So the question became: should the new implementation follow the behaviour of the old implementation to the letter, or not?

Raku Core Summit

This then became part of discussions at the first Raku Core Summit. There it was decided that the new implementation should not adhere to the old one, because the new sprintf functionality would require a language version bump anyway. And that the current sprintf tests should be frozen for language level 6.d. And so it was done.

Another decision that was made, was that the functionality offered by the Formatter class (which converts a format string to a Callable), should be embedded into a Format class. Which should normally act as a string, but when used as a Callable should perform the processing according to the format given. This has now also been implemented. Which means you can now do:

use v6.e.PREVIEW;
my $f ="%5s");
dd $f;              #"%5s")
say $f;             # %5s
dd $f("foo");       # "  foo"
say "'$f'";         # '%5s'
say "'$f("foo")'";  # '  foo'
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As you can see, the Format object acts very much so as a string. Which isn't so strange when you realize the method resolution order of Format:

use v6.e.PREVIEW;
say Format.^mro;  # ((Format) (Str) (Cool) (Any) (Mu))
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Only when used as a Callable (by putting () after it with arguments), will it show its special functionality.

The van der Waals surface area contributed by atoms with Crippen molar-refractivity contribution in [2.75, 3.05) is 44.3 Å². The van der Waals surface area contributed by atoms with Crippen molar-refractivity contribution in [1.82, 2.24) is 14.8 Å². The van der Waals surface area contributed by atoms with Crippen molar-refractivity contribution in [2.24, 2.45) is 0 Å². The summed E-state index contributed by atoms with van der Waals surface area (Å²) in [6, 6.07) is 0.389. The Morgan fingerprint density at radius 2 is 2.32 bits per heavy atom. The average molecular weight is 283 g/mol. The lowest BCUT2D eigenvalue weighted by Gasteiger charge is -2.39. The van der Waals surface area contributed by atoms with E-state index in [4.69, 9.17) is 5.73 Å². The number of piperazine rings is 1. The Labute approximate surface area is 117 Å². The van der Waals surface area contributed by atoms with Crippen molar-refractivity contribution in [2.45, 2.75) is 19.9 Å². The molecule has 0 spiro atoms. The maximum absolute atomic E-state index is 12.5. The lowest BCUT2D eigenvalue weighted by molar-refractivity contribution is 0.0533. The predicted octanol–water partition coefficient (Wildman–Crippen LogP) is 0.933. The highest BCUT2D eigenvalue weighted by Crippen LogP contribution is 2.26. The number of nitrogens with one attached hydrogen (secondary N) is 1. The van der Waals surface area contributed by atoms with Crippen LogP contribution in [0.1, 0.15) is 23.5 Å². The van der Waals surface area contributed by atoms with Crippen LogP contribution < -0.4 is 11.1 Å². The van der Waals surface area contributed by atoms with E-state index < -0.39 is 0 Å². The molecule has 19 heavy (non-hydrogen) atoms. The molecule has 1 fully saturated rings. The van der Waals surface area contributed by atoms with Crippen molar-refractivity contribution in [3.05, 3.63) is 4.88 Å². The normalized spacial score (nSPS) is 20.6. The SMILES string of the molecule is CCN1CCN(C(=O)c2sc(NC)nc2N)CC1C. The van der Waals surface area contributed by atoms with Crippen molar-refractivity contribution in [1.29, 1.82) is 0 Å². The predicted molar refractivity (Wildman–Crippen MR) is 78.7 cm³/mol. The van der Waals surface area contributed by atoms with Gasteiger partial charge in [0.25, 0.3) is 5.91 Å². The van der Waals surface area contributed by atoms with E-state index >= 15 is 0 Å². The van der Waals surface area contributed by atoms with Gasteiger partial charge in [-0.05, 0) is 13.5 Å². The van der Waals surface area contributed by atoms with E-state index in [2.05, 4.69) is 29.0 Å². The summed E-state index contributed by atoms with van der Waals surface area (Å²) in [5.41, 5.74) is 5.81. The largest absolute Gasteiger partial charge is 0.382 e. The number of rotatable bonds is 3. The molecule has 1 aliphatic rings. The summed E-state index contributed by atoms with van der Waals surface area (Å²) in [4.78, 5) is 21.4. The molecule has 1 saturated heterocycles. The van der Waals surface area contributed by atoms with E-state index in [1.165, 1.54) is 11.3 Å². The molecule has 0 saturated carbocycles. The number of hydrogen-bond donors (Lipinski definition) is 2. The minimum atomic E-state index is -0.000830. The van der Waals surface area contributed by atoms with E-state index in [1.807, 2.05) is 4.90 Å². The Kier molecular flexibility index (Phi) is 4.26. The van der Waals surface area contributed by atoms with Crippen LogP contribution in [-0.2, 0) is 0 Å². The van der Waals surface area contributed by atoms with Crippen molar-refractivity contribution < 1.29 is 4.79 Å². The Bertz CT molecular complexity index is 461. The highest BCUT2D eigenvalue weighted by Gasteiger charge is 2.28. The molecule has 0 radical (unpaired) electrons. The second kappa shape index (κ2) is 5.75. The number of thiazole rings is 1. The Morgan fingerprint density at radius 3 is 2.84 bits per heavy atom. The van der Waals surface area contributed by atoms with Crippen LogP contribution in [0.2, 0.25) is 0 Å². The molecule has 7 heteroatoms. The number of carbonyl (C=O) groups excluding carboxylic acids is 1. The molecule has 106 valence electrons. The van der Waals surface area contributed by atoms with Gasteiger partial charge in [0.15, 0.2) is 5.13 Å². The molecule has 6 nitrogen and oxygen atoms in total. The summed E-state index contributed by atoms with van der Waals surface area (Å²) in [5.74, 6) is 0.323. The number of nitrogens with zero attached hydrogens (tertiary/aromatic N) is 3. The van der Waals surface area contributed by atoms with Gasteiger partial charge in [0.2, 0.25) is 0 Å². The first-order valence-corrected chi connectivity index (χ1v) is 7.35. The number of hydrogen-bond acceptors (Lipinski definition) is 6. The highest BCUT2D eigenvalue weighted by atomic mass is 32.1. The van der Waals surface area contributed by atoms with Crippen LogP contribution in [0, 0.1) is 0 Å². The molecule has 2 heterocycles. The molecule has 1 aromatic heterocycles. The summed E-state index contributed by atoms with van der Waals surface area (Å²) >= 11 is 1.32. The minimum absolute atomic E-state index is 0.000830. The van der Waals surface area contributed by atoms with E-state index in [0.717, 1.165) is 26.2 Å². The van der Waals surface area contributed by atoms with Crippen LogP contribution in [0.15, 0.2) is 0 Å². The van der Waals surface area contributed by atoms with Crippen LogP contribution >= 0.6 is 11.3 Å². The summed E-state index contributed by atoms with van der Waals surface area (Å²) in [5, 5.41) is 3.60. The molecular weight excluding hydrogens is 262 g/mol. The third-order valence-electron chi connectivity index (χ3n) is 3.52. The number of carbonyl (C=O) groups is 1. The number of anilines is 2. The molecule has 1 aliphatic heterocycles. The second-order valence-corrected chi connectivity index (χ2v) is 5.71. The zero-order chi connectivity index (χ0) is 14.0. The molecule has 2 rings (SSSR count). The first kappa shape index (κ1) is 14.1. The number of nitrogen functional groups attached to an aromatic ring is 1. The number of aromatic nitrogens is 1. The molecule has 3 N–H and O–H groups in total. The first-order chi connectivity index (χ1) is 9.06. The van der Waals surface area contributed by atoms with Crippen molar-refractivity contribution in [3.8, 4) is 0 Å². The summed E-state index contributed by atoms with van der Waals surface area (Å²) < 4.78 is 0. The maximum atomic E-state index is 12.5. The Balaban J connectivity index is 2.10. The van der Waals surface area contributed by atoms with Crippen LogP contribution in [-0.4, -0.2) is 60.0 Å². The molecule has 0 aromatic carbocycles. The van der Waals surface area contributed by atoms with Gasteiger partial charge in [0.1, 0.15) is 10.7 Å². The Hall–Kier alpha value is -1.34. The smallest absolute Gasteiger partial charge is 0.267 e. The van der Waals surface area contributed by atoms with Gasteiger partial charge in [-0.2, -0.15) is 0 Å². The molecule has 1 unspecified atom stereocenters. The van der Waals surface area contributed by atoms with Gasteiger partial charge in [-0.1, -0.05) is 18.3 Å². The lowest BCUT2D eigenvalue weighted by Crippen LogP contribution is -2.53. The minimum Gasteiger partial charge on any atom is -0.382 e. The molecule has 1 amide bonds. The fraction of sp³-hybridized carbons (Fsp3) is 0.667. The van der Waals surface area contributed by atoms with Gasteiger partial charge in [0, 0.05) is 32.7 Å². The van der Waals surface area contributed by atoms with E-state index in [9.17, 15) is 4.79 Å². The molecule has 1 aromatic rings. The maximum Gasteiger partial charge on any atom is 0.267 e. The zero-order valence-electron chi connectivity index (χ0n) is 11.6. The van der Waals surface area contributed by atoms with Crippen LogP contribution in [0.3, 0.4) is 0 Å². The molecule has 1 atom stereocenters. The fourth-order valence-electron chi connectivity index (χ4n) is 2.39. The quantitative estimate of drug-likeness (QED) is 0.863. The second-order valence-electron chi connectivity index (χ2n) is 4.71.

A new quote adverb

At the RCS it was suggested that the"%5s") would be too clunky in common usage. More seriously it would prevent compile time creation of the Format object because the lookup of methods are a runtime action in Raku (generally). A way to get around that, would be to introduce a new string quoting construct / adverb / processor. This became the "format" adverb (or "o" for the short version):

use v6.e.PREVIEW;  # RAKUDO_RAKUAST=1 also required for now
my $format = q:format/%5s/;
say "'$format("foo")'";   # '  foo'
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or more directly and shorter using the "o" alternate adverb:

use v6.e.PREVIEW;
dd q:o/%5s/("foo");  # "  foo"
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Why "o" for the short version? Because "f" was already taken to enable/disable *f*unction interpolation. And q:o felt visually closer to fo than anything else.


So what is the performance of this new way of formatting values into a string?

Without any optimization of the RakuAST version yet, upto a 30x speed increase has been reported. So that's quite an improvement. And potentially better than many other programming languages that also depend on some kind of runtime state-machine to create the string, rather than depending on executable code.


A new way of creating strings from a given set of values and format string (in other words printf functionality) has been implemented using RakuAST in the Raku Programming Language, making it up to 30x as fast.

This functionality will be available from release 2023.06 of Rakudo and selecting the 6.e language level by specifying use v6.e.PREVIEW. The new quote adverb will for now only be available when compiled with the new RakuAST grammar, which can be activated by specifying the RAKUDO_RAKUAST environment variable.